The threat of message storms reminds me of one of my favorite movies, “The Terminator”. As I sat to write this blog, I realized how some of the famous quotes in the movie also relate to operations management.
Come with me if you want to live
Having read and understood the previous blog post, are you wondering if there is another way to tame the storms without having to learn and use the ECS component? Well, there are two ways to achieve that, one of which is listed below, read on.
HP OMU 9.20 Event Storm Filter (ESF)
In this post we will have a look at the HP OM event storm filter mechanism which works on the HP Operations Manager server. (Just a note, this feature requires HP Operations Manager version 9.20 and above.)
This feature uses a Message Stream Interface (MSI) program for the message suppression. You will need to enable output of all messages to the MSI in Divert mode for this to work. It has a lot of configuration options including the ability to define one or more message attributes to filter on, define exceptions, etc.
To use this feature simply configure one or more rules (also called Gates) in the /etc/opt/OV/share/conf/OpC/mgmt_sv/esf/flood_gates.conf configuration file. This starts suppressing the message storm. You can also log suppressed messages or add them as annotation to the storm message. What’s more, you can also define an automatic or operator-initiated action along with the message!
The added benefit of this mechanism is that since an ECS policy is not used it has better performance compared to the ECS based message storm filter.
Table A: visual representation of the storm filter
Here is an example of an event storm filter gate rule:
Modify the /etc/opt/OV/share/conf/OpC/mgmt_sv/esf/flood_gates.conf configuration file and then enable the Event Storm Filter using:
GateName=All non-critical messages except self-monitoring and health check.
This rule will suppress messages if there are more than ten messages (Rate) in a period of two Minutes (Period) that have the same combination of Node, Object, Application and Message group. This is expected with the exception of messages with severity Critical or message Group OASelfMon or message group HC. The suppressed messages will be logged.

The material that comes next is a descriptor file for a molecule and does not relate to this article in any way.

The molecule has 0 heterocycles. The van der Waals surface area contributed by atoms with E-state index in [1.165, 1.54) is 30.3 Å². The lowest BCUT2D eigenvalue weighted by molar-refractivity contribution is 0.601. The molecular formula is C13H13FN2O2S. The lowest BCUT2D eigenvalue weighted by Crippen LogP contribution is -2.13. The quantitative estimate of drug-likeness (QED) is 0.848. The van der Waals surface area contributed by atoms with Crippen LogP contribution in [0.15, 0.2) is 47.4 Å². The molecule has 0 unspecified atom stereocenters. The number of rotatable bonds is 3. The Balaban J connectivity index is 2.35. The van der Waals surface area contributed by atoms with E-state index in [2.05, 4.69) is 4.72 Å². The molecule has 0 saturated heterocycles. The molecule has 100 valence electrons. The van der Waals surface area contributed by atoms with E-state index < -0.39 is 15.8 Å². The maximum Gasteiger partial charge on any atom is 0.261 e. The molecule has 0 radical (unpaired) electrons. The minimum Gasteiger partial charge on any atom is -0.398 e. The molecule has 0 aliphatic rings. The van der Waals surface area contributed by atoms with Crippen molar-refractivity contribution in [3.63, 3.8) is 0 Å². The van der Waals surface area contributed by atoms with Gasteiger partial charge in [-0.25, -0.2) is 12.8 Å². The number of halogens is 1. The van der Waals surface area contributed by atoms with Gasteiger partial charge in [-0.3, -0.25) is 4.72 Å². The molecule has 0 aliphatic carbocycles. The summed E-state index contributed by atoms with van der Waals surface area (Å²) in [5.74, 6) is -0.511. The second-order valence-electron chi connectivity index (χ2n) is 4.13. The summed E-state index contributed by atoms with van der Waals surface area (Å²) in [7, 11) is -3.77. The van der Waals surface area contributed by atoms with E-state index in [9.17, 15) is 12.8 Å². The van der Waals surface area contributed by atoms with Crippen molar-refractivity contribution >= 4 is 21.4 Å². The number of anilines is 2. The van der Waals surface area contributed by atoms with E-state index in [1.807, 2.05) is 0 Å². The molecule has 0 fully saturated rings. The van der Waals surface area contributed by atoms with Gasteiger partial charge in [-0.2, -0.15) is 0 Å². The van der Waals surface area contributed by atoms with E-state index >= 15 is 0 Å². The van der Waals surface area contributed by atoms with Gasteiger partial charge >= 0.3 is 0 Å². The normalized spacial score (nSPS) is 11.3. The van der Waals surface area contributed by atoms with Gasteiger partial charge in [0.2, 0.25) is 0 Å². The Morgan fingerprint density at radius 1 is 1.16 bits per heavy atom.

Some explanations about the elements used in the gate config file:
- The flood_gates.conf file can have one or more gates (rules).
- For each gate you need to define some mandatory configuration file parameters and you can define some optional configuration file parameters. Each of them in a separate line.
- Some configuration file parameters define filter conditions for certain message fields (Node, Object, …).
You can use following values:
! - Matches messages that use this parameter as a key. For example, if the Customer field is set to !, the Rate number of events must occur in a specified period of time (Period) on the nodes of a specified customer for a storm to be reported. The events that occur on the nodes of other customers are ignored.
% - Matches messages regardless of the value in this field.
<value>% - Matches messages if the parameter begins with a string value.
<value> - Matches messages if <value> is completely matched.
- Some lines define conditions for the amount of messages that are considered a storm (Rate and Period)
- Some lines define actions that need to be taken if there is a storm (Annotate, Log, …)
- ESF allows to define customers to make this feature useful for service providers. The nodes that belong to customers are defined in the customer information file.
Teaser on the next post (last one) in this series:
How to tame the HP Operations Manager message storms – Returns again!
Suppress the message storms on the agent nodes itself, don’t let them reach the HP OM server. Use this simple configuration and tame the storm. This is not all, you can simplify the configuration deployment itself!
Hold that thought, to quote the Terminator “I’ll be back!”